Tag Archives: adaptation

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Pathological Science and mtEve

While reading The Disappearing Spoon by Sam Kean, the author discussed the concept of ‘pathological science.’  ‘Pathological science’ results from scientists who cling to their ideas even when there is plenty of evidence against them.  For instance, Kean discusses the idea that megalodon sharks might still be circling the deep oceans even though there is no evidence for this, while there is evidence that those sharks died out at least one million years ago.  Yet, some scientists are pathologically attached to the idea that the megalodon lives.

I realized that ‘pathological science’ was the perfect term to describe what happened over the past 25 years with the rise of mtEve and the demotion of Neanderthals to non-H. sapiens status.  There was/is little evidence to support mtEve as a concept, but it so excited many otherwise respectable scientists, not to mention the media and the general public, that mtEve swept away anyone who disagreed that she was the mother of all modern humans.  This was a pathological science creation event par excellence. If this non-existent entity had been named mtMable, the rush to embrace her probably would not have occurred.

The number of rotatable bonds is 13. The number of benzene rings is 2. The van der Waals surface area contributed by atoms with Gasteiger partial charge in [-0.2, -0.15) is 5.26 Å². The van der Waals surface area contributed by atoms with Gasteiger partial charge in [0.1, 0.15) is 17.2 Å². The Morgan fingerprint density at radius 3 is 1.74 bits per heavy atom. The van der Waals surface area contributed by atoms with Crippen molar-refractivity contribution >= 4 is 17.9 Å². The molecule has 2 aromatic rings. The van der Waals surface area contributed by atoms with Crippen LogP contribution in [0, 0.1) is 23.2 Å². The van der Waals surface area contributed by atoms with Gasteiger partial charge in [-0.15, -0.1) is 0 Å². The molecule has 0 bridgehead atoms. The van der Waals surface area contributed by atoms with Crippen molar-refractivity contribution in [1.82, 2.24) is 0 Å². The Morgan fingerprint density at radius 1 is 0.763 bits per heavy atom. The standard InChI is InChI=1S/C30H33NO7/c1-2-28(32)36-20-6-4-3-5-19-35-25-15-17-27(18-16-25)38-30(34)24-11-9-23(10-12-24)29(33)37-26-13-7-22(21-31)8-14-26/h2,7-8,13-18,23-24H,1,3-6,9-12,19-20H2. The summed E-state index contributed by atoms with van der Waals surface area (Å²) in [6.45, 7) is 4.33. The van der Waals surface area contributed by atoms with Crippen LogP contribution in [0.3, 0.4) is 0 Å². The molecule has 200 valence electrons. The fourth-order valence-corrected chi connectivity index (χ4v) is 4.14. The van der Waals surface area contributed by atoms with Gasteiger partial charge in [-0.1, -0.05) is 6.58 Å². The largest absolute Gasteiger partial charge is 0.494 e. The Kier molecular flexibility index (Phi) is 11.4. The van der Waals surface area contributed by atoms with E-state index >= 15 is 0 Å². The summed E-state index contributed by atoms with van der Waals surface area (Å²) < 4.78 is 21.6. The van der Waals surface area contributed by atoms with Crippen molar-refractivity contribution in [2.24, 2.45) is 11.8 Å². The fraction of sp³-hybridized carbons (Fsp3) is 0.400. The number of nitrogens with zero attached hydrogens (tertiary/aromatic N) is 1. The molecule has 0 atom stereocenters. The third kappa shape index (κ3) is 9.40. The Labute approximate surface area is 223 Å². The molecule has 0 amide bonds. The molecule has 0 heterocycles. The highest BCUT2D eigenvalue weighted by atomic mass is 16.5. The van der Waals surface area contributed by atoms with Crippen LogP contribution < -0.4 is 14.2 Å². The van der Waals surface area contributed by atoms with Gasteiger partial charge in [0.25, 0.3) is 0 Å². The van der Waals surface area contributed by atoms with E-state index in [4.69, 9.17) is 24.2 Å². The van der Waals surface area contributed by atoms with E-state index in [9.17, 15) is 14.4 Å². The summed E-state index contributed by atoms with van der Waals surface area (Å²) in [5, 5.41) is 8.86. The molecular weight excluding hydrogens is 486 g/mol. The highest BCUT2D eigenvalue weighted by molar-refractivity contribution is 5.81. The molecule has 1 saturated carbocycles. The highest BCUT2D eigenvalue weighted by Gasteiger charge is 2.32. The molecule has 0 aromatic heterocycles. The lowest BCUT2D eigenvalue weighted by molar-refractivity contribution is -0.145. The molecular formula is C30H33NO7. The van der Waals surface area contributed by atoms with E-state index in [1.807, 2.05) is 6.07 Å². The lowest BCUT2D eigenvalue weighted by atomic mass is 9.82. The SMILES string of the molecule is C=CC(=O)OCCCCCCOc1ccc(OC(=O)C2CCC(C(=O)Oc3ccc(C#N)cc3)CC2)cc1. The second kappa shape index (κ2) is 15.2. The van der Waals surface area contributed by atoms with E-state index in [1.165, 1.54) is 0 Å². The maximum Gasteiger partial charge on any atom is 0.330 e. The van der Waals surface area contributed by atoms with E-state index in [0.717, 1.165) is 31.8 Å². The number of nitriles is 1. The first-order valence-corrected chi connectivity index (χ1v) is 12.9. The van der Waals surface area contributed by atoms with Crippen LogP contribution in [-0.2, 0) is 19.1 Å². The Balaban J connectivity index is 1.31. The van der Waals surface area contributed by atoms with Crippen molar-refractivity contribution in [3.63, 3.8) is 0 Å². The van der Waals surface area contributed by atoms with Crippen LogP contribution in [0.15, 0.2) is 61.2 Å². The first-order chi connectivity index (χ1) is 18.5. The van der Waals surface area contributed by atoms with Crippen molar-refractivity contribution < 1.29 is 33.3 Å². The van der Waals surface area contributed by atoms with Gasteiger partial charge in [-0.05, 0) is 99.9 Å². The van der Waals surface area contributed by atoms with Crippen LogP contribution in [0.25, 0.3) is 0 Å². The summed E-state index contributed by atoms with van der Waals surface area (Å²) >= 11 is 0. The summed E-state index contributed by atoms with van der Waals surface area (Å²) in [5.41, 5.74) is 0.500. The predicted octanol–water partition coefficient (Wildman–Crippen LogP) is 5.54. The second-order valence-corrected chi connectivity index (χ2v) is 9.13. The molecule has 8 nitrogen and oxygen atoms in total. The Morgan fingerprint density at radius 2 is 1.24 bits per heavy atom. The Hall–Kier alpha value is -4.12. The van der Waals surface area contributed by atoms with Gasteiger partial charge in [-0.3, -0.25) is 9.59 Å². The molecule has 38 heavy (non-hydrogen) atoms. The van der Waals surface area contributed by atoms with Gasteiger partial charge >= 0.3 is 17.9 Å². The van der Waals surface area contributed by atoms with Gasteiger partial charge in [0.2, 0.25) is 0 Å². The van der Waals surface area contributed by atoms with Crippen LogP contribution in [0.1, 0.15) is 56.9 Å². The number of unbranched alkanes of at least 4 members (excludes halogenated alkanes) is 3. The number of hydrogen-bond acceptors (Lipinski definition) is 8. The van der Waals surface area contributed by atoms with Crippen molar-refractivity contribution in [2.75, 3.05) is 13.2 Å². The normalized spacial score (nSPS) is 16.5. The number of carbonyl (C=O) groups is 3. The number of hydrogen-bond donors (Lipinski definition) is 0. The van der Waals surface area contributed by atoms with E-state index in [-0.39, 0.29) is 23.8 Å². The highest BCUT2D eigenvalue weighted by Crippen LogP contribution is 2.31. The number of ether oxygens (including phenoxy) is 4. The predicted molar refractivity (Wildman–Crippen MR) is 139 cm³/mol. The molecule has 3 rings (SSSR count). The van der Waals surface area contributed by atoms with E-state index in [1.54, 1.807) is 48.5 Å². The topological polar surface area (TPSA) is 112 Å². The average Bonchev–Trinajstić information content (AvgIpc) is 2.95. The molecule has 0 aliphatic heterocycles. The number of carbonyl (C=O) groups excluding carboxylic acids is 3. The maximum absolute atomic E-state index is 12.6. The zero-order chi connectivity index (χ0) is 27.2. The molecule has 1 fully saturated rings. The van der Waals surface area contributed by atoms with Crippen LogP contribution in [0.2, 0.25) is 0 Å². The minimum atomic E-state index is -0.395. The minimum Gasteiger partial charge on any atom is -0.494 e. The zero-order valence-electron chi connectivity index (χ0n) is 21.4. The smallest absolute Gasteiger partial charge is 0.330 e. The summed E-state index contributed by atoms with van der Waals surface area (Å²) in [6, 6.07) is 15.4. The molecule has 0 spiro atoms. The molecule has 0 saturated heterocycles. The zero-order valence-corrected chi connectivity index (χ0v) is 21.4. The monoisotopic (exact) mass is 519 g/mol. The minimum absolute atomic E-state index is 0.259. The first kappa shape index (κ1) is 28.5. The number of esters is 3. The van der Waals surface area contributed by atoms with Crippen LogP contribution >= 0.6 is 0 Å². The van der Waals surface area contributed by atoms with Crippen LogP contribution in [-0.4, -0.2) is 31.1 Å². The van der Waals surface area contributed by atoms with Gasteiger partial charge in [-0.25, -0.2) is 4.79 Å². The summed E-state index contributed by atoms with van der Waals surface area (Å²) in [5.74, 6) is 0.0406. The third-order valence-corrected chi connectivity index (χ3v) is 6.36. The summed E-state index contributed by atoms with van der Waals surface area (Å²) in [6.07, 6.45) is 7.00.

The name ‘mtEve’ fed into the creation stories many scientists were raised with; even if they no longer believed the stories, the concepts still manifested at an unconscious level. For the media and the general public who did/do still believe these creation stories, mtEve provided immediate validation that humans were special.  Humans were not just another animal; not just another result of evolution.  Pathological scientists also want ‘modern’ humans to be viewed as special, distinct, better than any preceding humans who were ‘archaic’ and different, more like an animal, less intelligent.  Given the location of mtEve (Africa) and the poorly-derived date of mtEve (it varies a great deal, but many use 250,000 years ago), Neanderthals were relegated to the ‘archaic’ heap.

I have spent the past two-plus decades fighting against this pathological science, only to see it become accepted dogma even in textbooks. This is disturbing. If scientists can be so swept away by their emotions that they totally ignore evidence, is it any wonder that respect for science is softening?  Fortunately, science is eventually self-correcting. It’s taken too long, but it is finally becoming clear that Neanderthals were no less ‘modern’ than so-called ‘moderns.’  There was no creation event 250,000 years ago in which mtEve popped into being and begat the first modern human.  For 25 years, I asked for evidence of how speciation occurred between ‘archaics’ and ‘moderns’ and was shown no evidence.  I was not surprised since there was and is no such evidence: mtEve was a creation of pathological science.